Writing Process: Beginning

Once upon a time a twitter friend asked me to blog  about my process. And I went… err… okay…

Because, seriously, I don’t really think much about process. I have these crazy ideas and I write them down. Sometimes they aren’t ready to be turned into full stories, sometimes they are part of other stories and sometimes they just torment me until I do something with them.

It goes something like this. I have an idea (a plot bunny) of something cool, interesting, exciting or a particular character, or even a voice in my head. (Yes, I know how that sounds). The first thing is, while cool, the idea has to be persistent. Really persistent. I have a brain like a sieve at the best of time, and tend to keep notebooks around to jot things down, but still, if I’m too sleepy, in the shower, or driving the car on a motorway (true story), unless the idea is a really powerful one, I will forget it. Sometimes in the moments it takes me to find pen and paper.

I do tend to work on the ideas stage on paper with a pen. And yes, I am very fussy about which paper and which pen. It’s the way I learned to tease out ideas, to work out puzzles and if I’m stuck, no matter how far through a book I might be, I turn back to pen and paper, for that tactile, slow experience of creating words. Ideas fill the notebook. I start following up on some of these ideas, which leads me into research.

Oh how I love my research. Because once you get into the research phase, other ideas start to crop up, like links in a chain. Connections in other stories, history, mythology. So many things that start to interconnect (especially when writing The Treachery of Beautiful Things), and from those connections the story starts to grow.

The other thing that is vital is character, and the voice of the character (s). This is something that for me just has to come. I can’t force their voices and until I have it in my head, the story isn’t going to work. Different point of view characters will have different voices so I can end up with a hero and no idea about his heroine. Or a heroine with a silent hero. Sometimes its the first thing to arrive. The other night I found a teenage girl in my head, giving out about her mother giving her a stupid name. I wrote a page of A4 before it paused. I’ve no idea what she’s doing, why, or where she is, but she is jotted down now, so hopefully her story will turn up soon. Then other characters will turn up. Quite often they want different things from the first voice, which is great, because that’s a conflict. And Conflict drives stories.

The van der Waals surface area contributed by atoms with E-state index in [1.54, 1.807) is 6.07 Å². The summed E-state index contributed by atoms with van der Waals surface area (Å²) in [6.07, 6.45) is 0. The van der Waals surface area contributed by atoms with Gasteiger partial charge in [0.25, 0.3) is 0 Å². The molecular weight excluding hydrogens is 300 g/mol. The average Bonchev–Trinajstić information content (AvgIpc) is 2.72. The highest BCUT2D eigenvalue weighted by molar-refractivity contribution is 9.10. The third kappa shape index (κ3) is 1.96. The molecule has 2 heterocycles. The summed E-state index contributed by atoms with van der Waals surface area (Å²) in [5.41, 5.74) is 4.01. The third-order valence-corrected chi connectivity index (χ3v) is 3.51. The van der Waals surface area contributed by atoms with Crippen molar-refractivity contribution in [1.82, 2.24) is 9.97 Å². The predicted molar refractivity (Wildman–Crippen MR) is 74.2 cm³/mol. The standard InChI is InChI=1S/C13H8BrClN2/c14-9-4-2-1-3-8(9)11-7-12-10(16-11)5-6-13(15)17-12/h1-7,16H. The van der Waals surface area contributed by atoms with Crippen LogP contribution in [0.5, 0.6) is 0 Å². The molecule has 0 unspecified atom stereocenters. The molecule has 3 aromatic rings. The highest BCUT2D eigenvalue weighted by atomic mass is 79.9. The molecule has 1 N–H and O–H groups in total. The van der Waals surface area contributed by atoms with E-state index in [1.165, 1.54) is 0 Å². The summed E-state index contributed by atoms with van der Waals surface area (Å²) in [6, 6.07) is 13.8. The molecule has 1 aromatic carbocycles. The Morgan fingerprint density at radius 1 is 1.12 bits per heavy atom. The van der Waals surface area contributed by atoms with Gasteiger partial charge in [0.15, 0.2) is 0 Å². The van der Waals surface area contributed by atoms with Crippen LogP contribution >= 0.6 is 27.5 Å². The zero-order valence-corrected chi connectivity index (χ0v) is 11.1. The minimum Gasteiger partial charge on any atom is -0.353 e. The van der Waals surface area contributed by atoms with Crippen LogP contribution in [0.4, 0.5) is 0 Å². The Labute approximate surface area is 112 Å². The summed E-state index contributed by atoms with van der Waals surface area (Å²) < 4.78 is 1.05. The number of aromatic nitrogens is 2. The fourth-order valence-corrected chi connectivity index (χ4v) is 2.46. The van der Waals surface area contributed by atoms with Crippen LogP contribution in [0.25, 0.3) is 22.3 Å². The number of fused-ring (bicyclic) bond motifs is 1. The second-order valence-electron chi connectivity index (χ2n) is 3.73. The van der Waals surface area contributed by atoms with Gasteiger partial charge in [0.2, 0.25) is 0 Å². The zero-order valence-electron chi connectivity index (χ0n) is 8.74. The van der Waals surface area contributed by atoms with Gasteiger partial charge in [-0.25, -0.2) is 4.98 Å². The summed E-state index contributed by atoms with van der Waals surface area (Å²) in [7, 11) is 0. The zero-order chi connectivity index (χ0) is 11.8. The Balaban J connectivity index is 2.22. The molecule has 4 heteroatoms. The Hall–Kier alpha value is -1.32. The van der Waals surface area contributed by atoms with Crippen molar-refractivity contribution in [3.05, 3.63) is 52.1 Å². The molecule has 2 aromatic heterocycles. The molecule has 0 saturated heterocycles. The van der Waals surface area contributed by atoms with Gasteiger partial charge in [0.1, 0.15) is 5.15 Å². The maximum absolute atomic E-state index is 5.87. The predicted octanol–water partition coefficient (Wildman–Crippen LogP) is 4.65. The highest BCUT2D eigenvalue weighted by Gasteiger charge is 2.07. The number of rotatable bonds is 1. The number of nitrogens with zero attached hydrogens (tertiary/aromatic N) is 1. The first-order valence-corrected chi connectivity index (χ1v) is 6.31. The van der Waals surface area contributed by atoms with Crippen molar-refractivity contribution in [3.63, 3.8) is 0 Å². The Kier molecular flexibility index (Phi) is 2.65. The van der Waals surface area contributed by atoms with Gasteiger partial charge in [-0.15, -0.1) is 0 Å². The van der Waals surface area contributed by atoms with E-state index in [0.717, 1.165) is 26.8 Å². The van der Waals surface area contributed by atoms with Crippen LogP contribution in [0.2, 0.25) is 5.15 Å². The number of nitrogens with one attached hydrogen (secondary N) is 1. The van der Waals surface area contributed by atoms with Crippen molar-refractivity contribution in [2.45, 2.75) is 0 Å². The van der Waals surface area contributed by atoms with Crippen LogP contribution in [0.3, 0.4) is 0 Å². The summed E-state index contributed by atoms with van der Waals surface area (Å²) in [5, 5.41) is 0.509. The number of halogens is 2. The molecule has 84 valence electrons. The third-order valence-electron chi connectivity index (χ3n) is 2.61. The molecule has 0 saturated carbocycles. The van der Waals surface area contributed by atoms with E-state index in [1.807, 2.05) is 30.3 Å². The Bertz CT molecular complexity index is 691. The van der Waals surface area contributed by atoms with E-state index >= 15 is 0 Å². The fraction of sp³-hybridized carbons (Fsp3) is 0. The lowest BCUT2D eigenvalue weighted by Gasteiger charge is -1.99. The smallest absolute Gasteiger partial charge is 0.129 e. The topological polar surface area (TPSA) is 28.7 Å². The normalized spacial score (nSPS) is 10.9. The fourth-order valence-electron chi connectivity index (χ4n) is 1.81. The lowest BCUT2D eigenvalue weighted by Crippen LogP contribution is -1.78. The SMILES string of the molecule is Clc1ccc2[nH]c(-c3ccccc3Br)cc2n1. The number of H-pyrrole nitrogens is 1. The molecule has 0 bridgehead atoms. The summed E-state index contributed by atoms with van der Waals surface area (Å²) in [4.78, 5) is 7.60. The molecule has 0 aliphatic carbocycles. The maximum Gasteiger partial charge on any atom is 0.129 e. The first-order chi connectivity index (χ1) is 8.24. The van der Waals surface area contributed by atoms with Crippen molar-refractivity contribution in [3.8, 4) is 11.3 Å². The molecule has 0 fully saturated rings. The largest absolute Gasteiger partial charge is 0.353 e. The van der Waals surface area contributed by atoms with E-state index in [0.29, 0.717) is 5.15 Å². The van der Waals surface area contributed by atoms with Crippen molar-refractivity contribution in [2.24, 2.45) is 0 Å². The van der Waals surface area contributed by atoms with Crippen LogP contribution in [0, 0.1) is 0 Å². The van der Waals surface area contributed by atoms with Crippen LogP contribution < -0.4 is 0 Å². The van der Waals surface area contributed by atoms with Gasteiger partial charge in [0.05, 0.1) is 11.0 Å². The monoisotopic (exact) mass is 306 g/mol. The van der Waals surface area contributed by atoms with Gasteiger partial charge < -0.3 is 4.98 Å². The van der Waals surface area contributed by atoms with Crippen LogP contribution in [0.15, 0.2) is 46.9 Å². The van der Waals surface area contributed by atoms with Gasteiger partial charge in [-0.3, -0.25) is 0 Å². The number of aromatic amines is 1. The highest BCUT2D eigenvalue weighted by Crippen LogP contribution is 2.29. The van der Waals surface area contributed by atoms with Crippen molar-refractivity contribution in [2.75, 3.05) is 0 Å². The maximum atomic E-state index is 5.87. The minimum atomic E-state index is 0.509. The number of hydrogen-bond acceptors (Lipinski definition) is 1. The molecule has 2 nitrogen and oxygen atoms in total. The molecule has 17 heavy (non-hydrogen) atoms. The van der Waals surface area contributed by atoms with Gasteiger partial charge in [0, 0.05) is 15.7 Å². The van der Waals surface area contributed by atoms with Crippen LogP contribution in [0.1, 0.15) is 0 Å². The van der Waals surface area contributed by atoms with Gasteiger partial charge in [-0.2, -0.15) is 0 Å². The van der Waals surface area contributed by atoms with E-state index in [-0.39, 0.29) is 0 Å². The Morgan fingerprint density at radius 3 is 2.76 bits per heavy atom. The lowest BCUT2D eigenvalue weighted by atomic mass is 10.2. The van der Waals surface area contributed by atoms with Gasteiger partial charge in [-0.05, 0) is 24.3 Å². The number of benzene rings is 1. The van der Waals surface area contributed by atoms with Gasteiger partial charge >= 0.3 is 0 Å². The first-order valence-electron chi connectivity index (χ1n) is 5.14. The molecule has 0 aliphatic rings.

Jack’s voice in The Treachery of Beautiful Things was a difficult one to capture until I was well into the book. Jenny on the other hand… like my teenage future-heroine of the other night, Jenny was a voice, a character and a scene all in one flash. But I know what Jack wanted the moment he met Jenny–he wanted to get her to leave the Realm. There were other temptations, but honestly, all he could think of was getting her home to safety. The complete opposite of what Jenny wanted.

Perhaps the main thing I find about beginning stories is to just go with it, to tease out the ideas, to follow the voice, to make the connections where they appear and leave the others for a later date. It’s a very fluid time in my writing process, the time when anything is possible and the story is all potential, waiting to be unveiled.

I don’t write into the mist, as it were. I tend to know where I want to go eventually but not how I will get there. Once I know the voice, the character and maybe a few scenes I try to think about where the resolution lies. It is a journey, not just going walkabout, so it needs an ultimate destination. What would be the strangest place for this/these characters to end up? What would challenge and change them the most? What would be the most amazing showdown I can think of?

So there we go – the beginning of my writing process. Possibly slightly insane.

What about you guys? Do you have a preferred way of writing if you write? Do you notice things as you read? Do you follow research like a puzzle box? What are your favorite voices?

Comments

Writing Process: Beginning — 2 Comments

  1. This post gives me hope because I feel like I write similarly to you! I get flashes of inspiration and write them on random scraps of paper. My problem is turning those ideas into actual novels; I tend to stall after a few dozen pages. But I’m glad I’m not alone in my slightly crazy process! Just have to find the consistency and strive towards my goal of being an author 🙂